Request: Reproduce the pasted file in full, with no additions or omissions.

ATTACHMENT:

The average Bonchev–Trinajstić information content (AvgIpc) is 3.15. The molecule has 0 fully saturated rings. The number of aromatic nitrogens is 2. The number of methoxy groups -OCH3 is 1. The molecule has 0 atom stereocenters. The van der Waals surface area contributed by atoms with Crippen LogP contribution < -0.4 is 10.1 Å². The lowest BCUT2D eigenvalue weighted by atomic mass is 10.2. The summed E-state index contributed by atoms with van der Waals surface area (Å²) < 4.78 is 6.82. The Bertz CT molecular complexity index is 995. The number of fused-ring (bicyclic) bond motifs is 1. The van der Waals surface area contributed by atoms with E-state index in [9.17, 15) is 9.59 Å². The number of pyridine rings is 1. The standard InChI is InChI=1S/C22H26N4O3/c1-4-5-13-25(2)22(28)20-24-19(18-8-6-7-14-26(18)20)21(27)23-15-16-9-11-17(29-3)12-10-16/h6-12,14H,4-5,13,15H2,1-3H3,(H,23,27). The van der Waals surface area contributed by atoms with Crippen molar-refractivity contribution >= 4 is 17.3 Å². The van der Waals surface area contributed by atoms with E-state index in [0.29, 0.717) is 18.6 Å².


The average Bonchev–Trinajstić information content (AvgIpc) is 3.15. The molecule has 0 fully saturated rings. The number of aromatic nitrogens is 2. The number of methoxy groups -OCH3 is 1. The molecule has 0 atom stereocenters. The van der Waals surface area contributed by atoms with Crippen LogP contribution < -0.4 is 10.1 Å². The lowest BCUT2D eigenvalue weighted by atomic mass is 10.2. The summed E-state index contributed by atoms with van der Waals surface area (Å²) < 4.78 is 6.82. The Bertz CT molecular complexity index is 995. The number of fused-ring (bicyclic) bond motifs is 1. The van der Waals surface area contributed by atoms with E-state index in [9.17, 15) is 9.59 Å². The number of pyridine rings is 1. The standard InChI is InChI=1S/C22H26N4O3/c1-4-5-13-25(2)22(28)20-24-19(18-8-6-7-14-26(18)20)21(27)23-15-16-9-11-17(29-3)12-10-16/h6-12,14H,4-5,13,15H2,1-3H3,(H,23,27). The van der Waals surface area contributed by atoms with Crippen molar-refractivity contribution >= 4 is 17.3 Å². The van der Waals surface area contributed by atoms with E-state index in [0.29, 0.717) is 18.6 Å².